LONDON, Feb 10 (Reuters) - European shares rose to within striking distance of their highest levels in more than a year on Friday while the dollar was buoyant as investors cheered upbeat Chinese trade data and hopes of business-friendly tax cuts in the United States.
President Donald Trump said on Thursday that in coming weeks he would announce something “phenomenal” in terms of tax although he offered no further details.
Renewed speculation that Trump’s economic policies will help boost economic growth and inflation pushed U.S. Treasury yields higher and lifted the dollar.
Strong Chinese trade numbers of Friday added to a sense that inflationary pressures could be stirring.
Evidence of Chinese growth lifted shares of commodity-related sectors, in particular blue chip mining, across Europe helping regional indexes inch higher back towards last month’s peaks.
Europe’s STOXX 600 rose 0.2 percent and was poised to end the week about 1 percent higher.
Healthy corporate results and the continued uptick in regional dealmaking which is seeing its strongest start to the year in more than a decade also helped underpin valuations.
“President Trump promising tax reform in 2-3 weeks (potentially at the Feb 28 address to Congress) has added to risk bullish sentiment,” said Morgan Stanley strategists in a note to clients.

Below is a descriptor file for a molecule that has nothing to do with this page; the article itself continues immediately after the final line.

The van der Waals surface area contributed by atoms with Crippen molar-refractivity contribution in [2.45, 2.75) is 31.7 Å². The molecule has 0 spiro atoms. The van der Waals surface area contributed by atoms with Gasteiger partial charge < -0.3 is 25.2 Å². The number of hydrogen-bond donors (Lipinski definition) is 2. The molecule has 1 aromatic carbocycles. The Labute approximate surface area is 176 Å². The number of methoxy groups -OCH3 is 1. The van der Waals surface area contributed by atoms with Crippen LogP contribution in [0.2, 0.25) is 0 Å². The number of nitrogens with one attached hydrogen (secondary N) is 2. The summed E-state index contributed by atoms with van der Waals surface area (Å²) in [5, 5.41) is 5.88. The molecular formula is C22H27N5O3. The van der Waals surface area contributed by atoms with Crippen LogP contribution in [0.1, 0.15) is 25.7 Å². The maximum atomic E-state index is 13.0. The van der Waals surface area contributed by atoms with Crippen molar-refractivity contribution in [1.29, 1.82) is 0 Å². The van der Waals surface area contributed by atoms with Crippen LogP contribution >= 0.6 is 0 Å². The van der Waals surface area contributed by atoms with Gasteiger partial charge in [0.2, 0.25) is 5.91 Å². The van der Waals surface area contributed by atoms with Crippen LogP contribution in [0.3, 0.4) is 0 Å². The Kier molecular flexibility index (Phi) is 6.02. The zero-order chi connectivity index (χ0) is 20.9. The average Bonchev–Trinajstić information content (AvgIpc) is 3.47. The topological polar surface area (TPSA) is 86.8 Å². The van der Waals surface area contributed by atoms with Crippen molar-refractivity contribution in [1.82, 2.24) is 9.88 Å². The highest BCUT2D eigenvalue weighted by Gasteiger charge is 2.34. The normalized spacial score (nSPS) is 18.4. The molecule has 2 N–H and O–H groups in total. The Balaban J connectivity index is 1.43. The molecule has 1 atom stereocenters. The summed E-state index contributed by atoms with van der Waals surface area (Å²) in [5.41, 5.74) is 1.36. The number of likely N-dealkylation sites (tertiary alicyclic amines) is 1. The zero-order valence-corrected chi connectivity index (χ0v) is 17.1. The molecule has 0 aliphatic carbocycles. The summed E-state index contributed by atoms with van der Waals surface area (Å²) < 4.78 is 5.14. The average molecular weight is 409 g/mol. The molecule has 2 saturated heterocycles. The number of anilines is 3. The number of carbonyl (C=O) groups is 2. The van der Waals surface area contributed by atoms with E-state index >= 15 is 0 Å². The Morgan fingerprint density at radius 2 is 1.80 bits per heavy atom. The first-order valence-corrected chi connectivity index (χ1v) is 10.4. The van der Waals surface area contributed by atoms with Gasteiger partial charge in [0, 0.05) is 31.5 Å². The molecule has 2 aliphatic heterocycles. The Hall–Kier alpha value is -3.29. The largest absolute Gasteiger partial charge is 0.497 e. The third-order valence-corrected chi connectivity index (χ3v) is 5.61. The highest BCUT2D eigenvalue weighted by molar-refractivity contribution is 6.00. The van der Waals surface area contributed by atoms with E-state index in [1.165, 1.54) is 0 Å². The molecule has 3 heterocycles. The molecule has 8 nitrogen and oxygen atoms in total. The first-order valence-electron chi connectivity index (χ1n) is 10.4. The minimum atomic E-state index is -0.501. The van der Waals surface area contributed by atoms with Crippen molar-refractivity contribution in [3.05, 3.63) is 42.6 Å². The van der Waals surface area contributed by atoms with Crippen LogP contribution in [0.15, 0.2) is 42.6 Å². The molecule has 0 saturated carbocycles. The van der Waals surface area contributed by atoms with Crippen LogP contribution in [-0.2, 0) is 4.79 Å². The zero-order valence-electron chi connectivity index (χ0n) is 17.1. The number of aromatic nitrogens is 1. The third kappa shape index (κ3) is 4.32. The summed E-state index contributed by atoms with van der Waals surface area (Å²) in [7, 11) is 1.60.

Wall Street’s three main indexes notched record highs overnight.
Broad bullish sentiment was evident in investment flows too with investors pumping $13 billion into bonds, $6 billion into equities and even $2 billion into gold, in the past week according to latest data from Bank of America Merrill Lynch and fund tracker EPFR.
On the political front, Trump seemed to change tack and said he would honour the longstanding “one China” policy during a phone call with China’s leader, a major diplomatic boost for Beijing which brooks no criticism of its claim to neighbouring Taiwan.
Focus now shifts to a meeting later on Friday between Trump and Japan’s Prime Minister Shinzo Abe in which Abe is expected to propose a new cabinet level framework for U.S.-Japan talks on trade, security and macroeconomic issues, including currencies.
The dollar was up 0.3 percent against the yen, up more than 1 percent for the week.
The dollar index, which tracks the greenback against a basket of six major currencies, added 0.2 percent on the day to 100.8, on track to gain 0.8 percent for the week.
In commodities, crude oil prices extended gains supported by strong Chinese crude imports and OPEC-led production cuts, although ample U.S. fuel inventories still weighed on the market.
Brent crude futures LCOc1, the international benchmark for oil prices, were trading at $55.68 per barrel at 0807 GMT, up 5 cents from their previous close.
U.S. West Texas Intermediate (WTI) crude futures CLc1 were up 3 cents at $53.03 a barrel. (Reporting by Vikram Subhedar; Editing by Toby Chopra)